I was hoping to interview Mary as part of this “people who inspire me” series, but unfortunately, her very busy schedule did not allow it. However, she gave me permission to introduce her to you using work she has already published. As I’ve pondered how to do this, I realized that I was not sure how—when I write features on people for Move Up magazine, I always have the raw material of an interview to work from. In this case, I have to draw primarily on Mary’s articles that I’ve read or the one book (of the more than thirty she’s written).
So, I beg your forgiveness for frequently injecting my own experience into an article about someone else. But after all, the reason I’m writing it is because Mary’s words changed me. God used them as a mirror to show me parts of myself I had always chosen to overlook before, but about which he said, “We need to deal with these now.”
For instance, in Thin Places, Mary tells the story of the time a friend told her how her constant industry had inspired the friend to maintain more activity in her own life (such as greater efficiency in housework). Mary received the complement with mixed feelings.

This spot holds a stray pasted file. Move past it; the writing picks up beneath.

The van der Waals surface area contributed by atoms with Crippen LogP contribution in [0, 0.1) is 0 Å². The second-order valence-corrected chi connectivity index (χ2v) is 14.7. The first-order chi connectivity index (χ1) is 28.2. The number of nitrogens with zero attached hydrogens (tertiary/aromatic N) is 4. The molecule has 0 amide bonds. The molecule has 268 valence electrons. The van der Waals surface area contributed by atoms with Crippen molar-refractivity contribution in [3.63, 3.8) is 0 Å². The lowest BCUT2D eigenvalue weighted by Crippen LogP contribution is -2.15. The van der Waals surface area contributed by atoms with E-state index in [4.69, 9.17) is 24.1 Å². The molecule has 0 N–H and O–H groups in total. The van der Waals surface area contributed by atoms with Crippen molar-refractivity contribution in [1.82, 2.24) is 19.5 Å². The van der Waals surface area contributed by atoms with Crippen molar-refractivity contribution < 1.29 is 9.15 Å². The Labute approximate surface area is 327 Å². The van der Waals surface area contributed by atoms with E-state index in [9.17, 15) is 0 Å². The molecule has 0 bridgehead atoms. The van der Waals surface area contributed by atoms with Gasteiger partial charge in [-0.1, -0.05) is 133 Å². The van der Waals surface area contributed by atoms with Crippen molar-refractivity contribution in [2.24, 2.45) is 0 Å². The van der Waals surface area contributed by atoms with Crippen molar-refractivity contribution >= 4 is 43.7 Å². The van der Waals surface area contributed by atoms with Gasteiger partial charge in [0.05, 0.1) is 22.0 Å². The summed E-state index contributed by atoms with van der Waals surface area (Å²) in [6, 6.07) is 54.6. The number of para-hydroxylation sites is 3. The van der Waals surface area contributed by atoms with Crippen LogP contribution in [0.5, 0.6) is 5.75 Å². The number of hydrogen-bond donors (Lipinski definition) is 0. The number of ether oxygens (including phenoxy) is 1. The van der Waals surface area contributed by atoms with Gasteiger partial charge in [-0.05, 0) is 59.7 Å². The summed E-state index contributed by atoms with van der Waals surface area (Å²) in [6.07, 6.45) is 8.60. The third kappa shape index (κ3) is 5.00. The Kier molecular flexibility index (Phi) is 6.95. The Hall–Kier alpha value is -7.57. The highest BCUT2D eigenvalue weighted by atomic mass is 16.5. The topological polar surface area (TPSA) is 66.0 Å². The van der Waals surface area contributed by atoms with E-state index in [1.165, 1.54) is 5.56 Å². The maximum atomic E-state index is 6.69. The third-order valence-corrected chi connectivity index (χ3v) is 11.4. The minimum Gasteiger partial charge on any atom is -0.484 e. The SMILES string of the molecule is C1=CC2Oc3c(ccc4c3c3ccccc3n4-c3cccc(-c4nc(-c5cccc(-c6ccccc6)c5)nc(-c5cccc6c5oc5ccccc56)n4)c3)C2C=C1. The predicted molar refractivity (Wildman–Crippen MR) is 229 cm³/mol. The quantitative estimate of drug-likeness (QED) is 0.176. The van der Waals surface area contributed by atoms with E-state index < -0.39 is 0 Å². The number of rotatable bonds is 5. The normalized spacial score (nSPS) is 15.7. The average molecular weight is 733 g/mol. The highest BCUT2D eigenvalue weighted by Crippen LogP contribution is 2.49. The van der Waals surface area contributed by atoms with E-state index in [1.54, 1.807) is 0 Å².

“I am not so sure I’m happy with her words,” Mary said. “She means them kindly, but they echo in my head like truth. I cannot stop. I must always work. I must always prove that I am worthy to take up space on earth.”
Those words hit me hard. Anyone who has known me for any length of time knows that I had a difficult time sitting and doing nothing. That is, in large part, why I took up fibre crafts—I took up crocheting while dating a guy whose parents were a three-hour drive away in order to stay awake on the trip. Inactivity put me to sleep. I even had difficulty with the activity of only driving— for so many years, it seemed like a completely unproductive waste of time.
I soon discovered that I didn’t care much for crocheting, but knitting grabbed hold and I loved it. And so, for the next sixteen years, I would rarely sit and watch TV or even visit someone without yarn and needles in my hand.
… Until this year, when we took a week-long family vacation and I didn’t knit a stitch.
It’s not that I don’t like knitting anymore. I do. But over the last two years, God has been bringing me to a place where I’m okay with stillness. I’m okay with doing only one thing, and I’m okay that sometimes that one thing is nothing. For the first time in my life, I’m no longer driven to achieve something every moment of the day. And it’s because I recognized myself in Mary’s words.